Drone Technology Will Help Us In Ways We’ve Never Dreamed Possible

Posted by Rachel Riederer

In 2015, drone delivery company Flirtey made headlines when it became the first company to get FAA approval for drone deliveries in the United States. It then made good on that promise in 2016, delivering snacks and sundries from 7-Eleven to customers in Reno, Nevada. The seventy-seven deliveries in the Reno test run went smoothly, with the drones hovering above the delivery addresses and lowering down the cargo container to customers on the ground.

There’s plenty of buzz about the future of drone delivery for U.S. consumers, with Amazon featuring a parachuting package in its Super Bowl ad, and filing a patent for a floating airship warehouse to facilitate drone delivery. But residents in most U.S. cities are already well served by the postal service and a multitude of delivery people on all manner of bikes and trucks. Where drone delivery could really shine is in rural and hard-to-access areas. And they can deliver supplies that are far more crucial than pizza and Slurpees.

Zipline, a Silicon Valley-based drone delivery company, is using the technology to deliver blood and emergency medical supplies in Rwanda. For the Rwandan drone project, the company operates a fleet of 15 small, unmanned aircrafts. When healthcare workers at a clinic or hospital need blood for a transfusion, or other vaccines or medications that they don’t have on hand, they can request the supplies via text message, and a Zipline drone will be dispatched. The tiny planes—with a wingspan of just 8 feet—can reach the clinic far more quickly than a delivery person travelling on land. Once they reach their destination, the drones fly low, but do not land. They release their cargo and let it drop by parachute, and return back to hub.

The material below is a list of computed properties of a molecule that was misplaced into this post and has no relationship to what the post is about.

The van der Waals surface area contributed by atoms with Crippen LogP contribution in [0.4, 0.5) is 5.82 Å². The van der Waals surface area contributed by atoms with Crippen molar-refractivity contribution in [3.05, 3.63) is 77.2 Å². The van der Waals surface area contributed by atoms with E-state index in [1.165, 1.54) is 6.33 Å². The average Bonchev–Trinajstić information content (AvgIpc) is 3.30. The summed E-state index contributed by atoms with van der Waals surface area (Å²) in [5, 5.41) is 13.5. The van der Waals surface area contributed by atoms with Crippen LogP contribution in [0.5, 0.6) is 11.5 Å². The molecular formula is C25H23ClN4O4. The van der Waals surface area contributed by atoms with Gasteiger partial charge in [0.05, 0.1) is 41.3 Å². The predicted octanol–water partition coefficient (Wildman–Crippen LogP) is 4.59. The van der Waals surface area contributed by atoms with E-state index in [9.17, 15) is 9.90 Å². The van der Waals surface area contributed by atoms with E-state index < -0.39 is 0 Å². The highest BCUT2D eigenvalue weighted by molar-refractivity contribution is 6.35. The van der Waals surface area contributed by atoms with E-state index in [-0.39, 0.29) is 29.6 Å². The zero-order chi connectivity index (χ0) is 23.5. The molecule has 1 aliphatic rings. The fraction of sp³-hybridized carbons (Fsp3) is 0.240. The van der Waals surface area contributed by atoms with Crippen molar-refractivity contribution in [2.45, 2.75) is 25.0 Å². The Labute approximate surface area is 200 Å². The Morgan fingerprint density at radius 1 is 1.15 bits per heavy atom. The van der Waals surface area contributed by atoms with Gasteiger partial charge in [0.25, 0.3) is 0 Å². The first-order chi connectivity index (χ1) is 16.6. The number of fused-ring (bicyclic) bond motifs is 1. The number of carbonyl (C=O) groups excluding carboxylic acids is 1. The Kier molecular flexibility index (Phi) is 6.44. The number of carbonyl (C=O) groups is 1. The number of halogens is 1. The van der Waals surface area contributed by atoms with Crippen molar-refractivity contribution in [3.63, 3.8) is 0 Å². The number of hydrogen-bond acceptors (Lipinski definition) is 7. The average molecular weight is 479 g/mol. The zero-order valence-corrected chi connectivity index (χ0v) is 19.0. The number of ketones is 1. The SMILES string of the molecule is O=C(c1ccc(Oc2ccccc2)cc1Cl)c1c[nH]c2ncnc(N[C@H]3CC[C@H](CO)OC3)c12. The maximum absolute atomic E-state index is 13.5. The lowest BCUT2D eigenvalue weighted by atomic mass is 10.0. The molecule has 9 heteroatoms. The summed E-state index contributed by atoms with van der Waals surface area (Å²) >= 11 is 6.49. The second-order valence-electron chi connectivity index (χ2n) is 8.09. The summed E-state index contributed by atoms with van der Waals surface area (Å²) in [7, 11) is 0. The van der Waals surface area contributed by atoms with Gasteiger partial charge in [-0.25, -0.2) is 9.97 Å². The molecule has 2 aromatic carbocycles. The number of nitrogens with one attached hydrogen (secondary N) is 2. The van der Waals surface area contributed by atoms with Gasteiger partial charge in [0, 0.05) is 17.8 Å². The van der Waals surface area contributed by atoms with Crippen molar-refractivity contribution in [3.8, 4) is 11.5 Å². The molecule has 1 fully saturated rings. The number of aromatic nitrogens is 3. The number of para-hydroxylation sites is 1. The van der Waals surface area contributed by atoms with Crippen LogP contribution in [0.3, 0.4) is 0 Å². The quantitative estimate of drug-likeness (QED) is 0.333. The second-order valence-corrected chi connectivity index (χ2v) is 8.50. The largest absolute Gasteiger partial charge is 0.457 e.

At the UK-based Windhorse Aeronautics, engineers are taking the idea of the humanitarian drone even further. The Pouncer, which Windhorse founder Nigel Gifford aims to bring to market this year, is an unmanned aircraft made out of edible and combustible materials. Pouncers are built to be deployed to areas suffering from humanitarian crises, where they will land, and in addition to a payload of food and water, the entire aircraft will be usable to the people on the ground—either as food or kindling.

Gifford was inspired to tackle the problems of inefficiency and waste in humanitarian aid when he visited the Pakistan/Afghan border several years ago. “I was in the Khyber Pass, and there were thousands of Afghan refugees there, and there were aid agencies there, and they were doing their best.” But there was wasted food, he says, “because the food that was being sent was unfamiliar to the refugees, and there is often waste, fraud, and mismanagement along the way that prevents aid from reaching the people it’s intended for.” Pouncer can be loaded in a safe environment, with the cultural and religious foods that the recipients will recognize and want to eat. And it shortens that chain where there could be fraud or waste. It tightens down the delivery.”

Gifford has talked to some in the humanitarian community who don’t want anything to do with drones—for them, UAV is a four-letter word. “’We don't want anything to do with drones,’ they said, because drones had killed their workers.” But Gifford sees these aircraft as providers of safety. He looks back on the crisis in Aleppo, where food aid intended for civilians often never reached its intended recipients, and where aid workers had to put themselves at risk unloading trucks of food and water in wide-open spaces. Using the GPS-guided unmanned aircrafts, Gifford surmises, “We could have launched 50 kg Pouncers that would have fed 100 people a day, to an accuracy of 7 meters.” The technology is being developed quickly, with test flights scheduled for May of this year. “This is happening really fast,” says Gifford. “We have to take advantage of this technology to save lives.”

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